As your guests start arriving, think about things from their point of view: They’re nibbly and could us a glass of wine after a hard day’s work. So, first things first: Put out some bites—our menus include some great appetizers—or prepare something simple such as popcorn or a cheese plate. Then, open a bottle of wine. Done!
Guests are taken care of for at least a half an hour. Now you can stop feeling like they are waiting for something. They’re not! They are here to see you, to plug in with friends, and to enjoy themselves. So you should, too! Read More ›
I’ve been going to the gym for a long time. I love to exercise and move my body while tuning out the world to the sound of Kanye West on my iPod.
But I wasn’t bred and conditioned by Herculean, health-nut parents who cycled on Saturdays or ran 5Ks for fun with their Spin class buddies. I learned to love exercise on my own.
I grew up in the suburbs of central Florida in a polished small town, where both popularity and athletic prowess escaped me. I was chubbier than most of my classmates and started wearing plus-size clothes at 16.
I hated P.E. class and exercise because I was insecure about being too big or not good enough. The summer before I turned 20, I decided, would be the summer that I would lose weight. I had moved away from that small town, and I was ready to flaunt the independence I had discovered in college.
It took a lot of courage, but I joined a local gym and was strategic about my choice.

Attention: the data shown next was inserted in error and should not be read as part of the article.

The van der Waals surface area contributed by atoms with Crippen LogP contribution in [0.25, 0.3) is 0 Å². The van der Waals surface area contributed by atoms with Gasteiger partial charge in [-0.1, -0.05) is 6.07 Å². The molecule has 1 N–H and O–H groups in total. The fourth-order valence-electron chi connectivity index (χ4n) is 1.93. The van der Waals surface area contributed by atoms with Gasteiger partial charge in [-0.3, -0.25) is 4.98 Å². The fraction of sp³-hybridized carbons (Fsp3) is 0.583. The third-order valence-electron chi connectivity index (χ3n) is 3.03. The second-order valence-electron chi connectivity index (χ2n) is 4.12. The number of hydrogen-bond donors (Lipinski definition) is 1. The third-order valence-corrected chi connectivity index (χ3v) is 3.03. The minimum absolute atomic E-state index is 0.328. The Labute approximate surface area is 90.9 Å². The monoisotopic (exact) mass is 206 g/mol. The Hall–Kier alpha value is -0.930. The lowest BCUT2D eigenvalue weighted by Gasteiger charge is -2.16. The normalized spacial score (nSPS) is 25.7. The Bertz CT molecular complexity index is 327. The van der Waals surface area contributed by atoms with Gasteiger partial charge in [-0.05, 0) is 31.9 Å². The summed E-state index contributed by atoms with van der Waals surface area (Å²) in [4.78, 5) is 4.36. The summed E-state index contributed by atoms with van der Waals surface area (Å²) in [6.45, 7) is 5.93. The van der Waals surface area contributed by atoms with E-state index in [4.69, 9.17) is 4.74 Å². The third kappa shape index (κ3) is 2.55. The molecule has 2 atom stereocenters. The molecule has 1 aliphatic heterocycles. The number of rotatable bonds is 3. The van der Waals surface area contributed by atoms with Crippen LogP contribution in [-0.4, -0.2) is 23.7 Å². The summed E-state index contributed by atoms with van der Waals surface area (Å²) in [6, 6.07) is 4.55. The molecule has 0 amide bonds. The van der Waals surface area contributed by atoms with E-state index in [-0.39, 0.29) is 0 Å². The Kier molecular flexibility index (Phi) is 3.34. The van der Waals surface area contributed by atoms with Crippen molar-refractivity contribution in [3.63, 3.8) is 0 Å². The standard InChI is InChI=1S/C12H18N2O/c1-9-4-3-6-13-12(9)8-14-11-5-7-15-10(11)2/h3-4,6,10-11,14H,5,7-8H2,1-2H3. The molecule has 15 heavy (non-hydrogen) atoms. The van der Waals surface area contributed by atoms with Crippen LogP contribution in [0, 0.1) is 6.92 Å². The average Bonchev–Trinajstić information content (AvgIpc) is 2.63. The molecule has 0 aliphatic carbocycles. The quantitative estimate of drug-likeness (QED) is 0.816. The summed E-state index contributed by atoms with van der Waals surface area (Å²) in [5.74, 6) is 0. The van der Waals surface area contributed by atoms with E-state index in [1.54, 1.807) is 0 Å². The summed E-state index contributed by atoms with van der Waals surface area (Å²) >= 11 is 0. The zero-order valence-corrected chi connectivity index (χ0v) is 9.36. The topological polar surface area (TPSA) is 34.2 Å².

I wasn't looking for the best deal or the biggest facility: I deliberately chose a gym that wasn’t popular or hip. I didn’t want to be spotted by the cool kids as I waddled on the treadmill in my size XL T- shirt or heaved through a set of lunges.
I chose a gym dominated by retirees who read newspapers or listened to books on tape on the stationary bike. It had TVs and an easy exit, too, in case someone I knew spotted me. I was sold.
Those first months and pounds were excruciating. But once I dropped my first 30 pounds, it became easier. After 40 pounds, it started to feel good.
Today, I'm 90 pounds lighter, I still go to the gym several times a week and I run outside on the weekends. It’s not always easy to stay motivated--even now. I get burned out and need breaks and lose motivation… like when it's 95 degrees or I've had a bad day and want to devour a plate of cookies. Still, even if I slip up, I don't give up.
Here's why--and how. Read More ›